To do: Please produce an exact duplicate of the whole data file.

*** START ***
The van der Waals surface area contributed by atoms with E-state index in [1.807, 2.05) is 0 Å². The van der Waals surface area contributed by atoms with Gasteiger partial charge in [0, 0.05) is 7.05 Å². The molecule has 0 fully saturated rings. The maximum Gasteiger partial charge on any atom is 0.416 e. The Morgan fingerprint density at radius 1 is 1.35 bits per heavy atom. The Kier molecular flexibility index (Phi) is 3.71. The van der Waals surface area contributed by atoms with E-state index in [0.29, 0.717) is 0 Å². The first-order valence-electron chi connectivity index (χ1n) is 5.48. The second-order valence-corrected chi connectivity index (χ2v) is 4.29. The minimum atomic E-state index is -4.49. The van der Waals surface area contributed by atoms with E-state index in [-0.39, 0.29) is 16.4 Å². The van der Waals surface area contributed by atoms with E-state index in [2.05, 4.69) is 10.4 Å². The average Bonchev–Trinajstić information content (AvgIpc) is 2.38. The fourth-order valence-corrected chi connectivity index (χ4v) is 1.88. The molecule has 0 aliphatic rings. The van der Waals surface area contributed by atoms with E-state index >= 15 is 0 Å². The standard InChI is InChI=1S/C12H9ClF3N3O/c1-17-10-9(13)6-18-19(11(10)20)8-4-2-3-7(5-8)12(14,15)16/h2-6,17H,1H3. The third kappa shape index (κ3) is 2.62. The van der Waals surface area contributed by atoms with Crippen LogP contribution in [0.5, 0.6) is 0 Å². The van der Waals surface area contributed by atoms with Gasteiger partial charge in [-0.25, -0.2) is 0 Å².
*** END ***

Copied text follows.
The van der Waals surface area contributed by atoms with E-state index in [1.807, 2.05) is 0 Å². The van der Waals surface area contributed by atoms with Gasteiger partial charge in [0, 0.05) is 7.05 Å². The molecule has 0 fully saturated rings. The maximum Gasteiger partial charge on any atom is 0.416 e. The Morgan fingerprint density at radius 1 is 1.35 bits per heavy atom. The Kier molecular flexibility index (Phi) is 3.71. The van der Waals surface area contributed by atoms with E-state index in [0.29, 0.717) is 0 Å². The first-order valence-electron chi connectivity index (χ1n) is 5.48. The second-order valence-corrected chi connectivity index (χ2v) is 4.29. The minimum atomic E-state index is -4.49. The van der Waals surface area contributed by atoms with E-state index in [-0.39, 0.29) is 16.4 Å². The van der Waals surface area contributed by atoms with E-state index in [2.05, 4.69) is 10.4 Å². The average Bonchev–Trinajstić information content (AvgIpc) is 2.38. The fourth-order valence-corrected chi connectivity index (χ4v) is 1.88. The molecule has 0 aliphatic rings. The van der Waals surface area contributed by atoms with E-state index >= 15 is 0 Å². The standard InChI is InChI=1S/C12H9ClF3N3O/c1-17-10-9(13)6-18-19(11(10)20)8-4-2-3-7(5-8)12(14,15)16/h2-6,17H,1H3. The third kappa shape index (κ3) is 2.62. The van der Waals surface area contributed by atoms with Crippen LogP contribution in [0.5, 0.6) is 0 Å². The van der Waals surface area contributed by atoms with Gasteiger partial charge in [-0.25, -0.2) is 0 Å².